Power Integrations (PI), a specialist in high-voltage power-conversion ICs, has been rather busy of late. Not only has this California-based company been developing and launching new products, it’s also fought a major legal battle with Fairchild Semiconductor. All the while, it still traded well in 2012, a year that many pundits predicted would be very tough and perhaps lethal for some electronics companies.
In its legal wrangle, U.S. courts sided with PI in the company’s 2004 patent-infringement lawsuit against Fairchild Semiconductor. The federal court even noted that, according to information from PI, Fairchild “fostered a corporate culture of copying.” The decision resulted in a permanent injunction against more than 100 infringing Fairchild products.
It follows a series of rulings favouring PI. In 2012, a jury found that Fairchild infringed two of the same patents previously found to be infringed in the 2004 case, implicating 75 additional Fairchild products. Power Integrations will seek damages and an injunction against those infringing products as well.
In 2006, the International Trade Commission (ITC) found that System General (SG), later acquired by Fairchild, infringed two PI patents and issued an exclusion order barring SG’s importation of the infringing products into the U.S. market. Then in December 2012, in a case brought by Fairchild against Power Integrations, a Chinese court ruled that Power Integrations did not infringe any of the patents asserted by Fairchild.
It is common knowledge that research and development activities benefit when companies during times of strong financial trading. It becomes a vicious circle, though, as poor financial figures inevitably mean cuts in R&D budgets.
PI, despite some despondent pundits and analysts dooming and glooming about the electronics market at the start of 2012, has done pretty well from a financial standpoint. Net revenues for the 4th quarter were $79.2 million, up 1% from the prior quarter and up 19% compared with the fourth quarter of 2011. For the full-year 2012, net revenues totaled $305.4 million, an increase of 2% compared with 2011.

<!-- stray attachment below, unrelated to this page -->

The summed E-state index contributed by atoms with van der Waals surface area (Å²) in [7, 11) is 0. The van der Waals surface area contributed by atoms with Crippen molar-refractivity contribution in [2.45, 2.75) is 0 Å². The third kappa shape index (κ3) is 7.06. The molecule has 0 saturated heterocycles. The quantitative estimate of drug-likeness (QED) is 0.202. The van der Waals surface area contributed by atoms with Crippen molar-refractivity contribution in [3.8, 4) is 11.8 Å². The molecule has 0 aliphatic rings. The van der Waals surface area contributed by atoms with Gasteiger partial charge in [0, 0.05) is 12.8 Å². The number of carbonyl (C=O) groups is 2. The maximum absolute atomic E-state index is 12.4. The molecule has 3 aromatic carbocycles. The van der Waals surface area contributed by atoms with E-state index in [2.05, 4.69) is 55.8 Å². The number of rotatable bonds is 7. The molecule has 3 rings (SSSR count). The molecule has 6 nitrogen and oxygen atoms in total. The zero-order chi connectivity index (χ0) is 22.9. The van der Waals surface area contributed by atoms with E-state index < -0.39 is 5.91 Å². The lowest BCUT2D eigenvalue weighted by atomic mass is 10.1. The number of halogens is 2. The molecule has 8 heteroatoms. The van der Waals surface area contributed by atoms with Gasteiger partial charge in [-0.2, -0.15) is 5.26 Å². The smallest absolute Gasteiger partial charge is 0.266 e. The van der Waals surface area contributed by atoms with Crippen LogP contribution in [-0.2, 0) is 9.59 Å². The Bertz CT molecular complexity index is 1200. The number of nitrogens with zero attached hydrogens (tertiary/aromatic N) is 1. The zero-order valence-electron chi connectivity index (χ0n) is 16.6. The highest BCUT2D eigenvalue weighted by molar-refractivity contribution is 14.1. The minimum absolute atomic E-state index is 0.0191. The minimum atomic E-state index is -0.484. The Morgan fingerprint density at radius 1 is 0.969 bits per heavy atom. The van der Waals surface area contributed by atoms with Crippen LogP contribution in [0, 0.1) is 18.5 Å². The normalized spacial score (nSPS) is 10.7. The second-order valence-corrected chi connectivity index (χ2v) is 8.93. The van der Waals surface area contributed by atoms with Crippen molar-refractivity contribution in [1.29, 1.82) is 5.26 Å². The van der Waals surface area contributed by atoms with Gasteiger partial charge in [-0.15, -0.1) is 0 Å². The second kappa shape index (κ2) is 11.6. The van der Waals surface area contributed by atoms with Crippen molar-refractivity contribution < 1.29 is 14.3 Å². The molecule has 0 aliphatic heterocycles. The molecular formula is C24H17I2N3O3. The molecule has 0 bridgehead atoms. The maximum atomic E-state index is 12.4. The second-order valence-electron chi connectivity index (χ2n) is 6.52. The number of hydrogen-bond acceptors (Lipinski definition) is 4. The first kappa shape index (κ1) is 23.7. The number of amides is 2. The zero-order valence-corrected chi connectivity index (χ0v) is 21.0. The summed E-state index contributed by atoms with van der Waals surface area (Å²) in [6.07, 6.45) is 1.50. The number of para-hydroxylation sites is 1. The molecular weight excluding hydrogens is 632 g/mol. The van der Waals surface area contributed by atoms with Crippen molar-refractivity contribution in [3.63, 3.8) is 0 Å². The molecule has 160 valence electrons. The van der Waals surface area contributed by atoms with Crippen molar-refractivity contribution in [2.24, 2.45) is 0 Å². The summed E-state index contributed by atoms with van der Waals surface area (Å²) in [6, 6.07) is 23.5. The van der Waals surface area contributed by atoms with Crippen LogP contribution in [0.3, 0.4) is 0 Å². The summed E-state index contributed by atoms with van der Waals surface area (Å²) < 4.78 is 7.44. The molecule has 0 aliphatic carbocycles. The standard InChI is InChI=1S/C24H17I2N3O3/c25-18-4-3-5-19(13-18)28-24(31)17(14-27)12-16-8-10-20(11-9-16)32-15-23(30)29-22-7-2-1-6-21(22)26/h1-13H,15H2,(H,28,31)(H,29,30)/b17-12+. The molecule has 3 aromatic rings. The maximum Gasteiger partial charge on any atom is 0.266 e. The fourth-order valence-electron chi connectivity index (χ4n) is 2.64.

Against that financial backdrop, the company developed and launched a number of products. Among them was a new version of its power-supply design software, PI Expert Suite 9.0, which now includes support for its LinkSwitch-PL, LinkSwitch-PH LED-driver ICs, and the TinySwitch-4 off-line switcher IC family. It features an enhanced schematics-manipulation tool that lets designers upload the resulting bill of materials from the auto-generated schematic layout to design-fulfillment distributors.
The company believes the PI Expert Suite 9.0 can boost a power-supply design team’s productivity by cutting the time to first prototype and by slashing the number of prototype iterations required to reach a finished product. By including support for solid-state-lighting products, LED designs can be optimized for CC, dimming, and harmonic emissions.
Furthermore, a heatsink calculation tool gives designers an estimation of the thermal design requirements for a new power supply, which may be used to guide layout and mechanical prototyping decisions. Enhanced PCB layout recommendations, based on the IC device and desired package, allow designers to cut trace-induced EMI and board area as well as maximise electrical noise immunity and surge tolerance.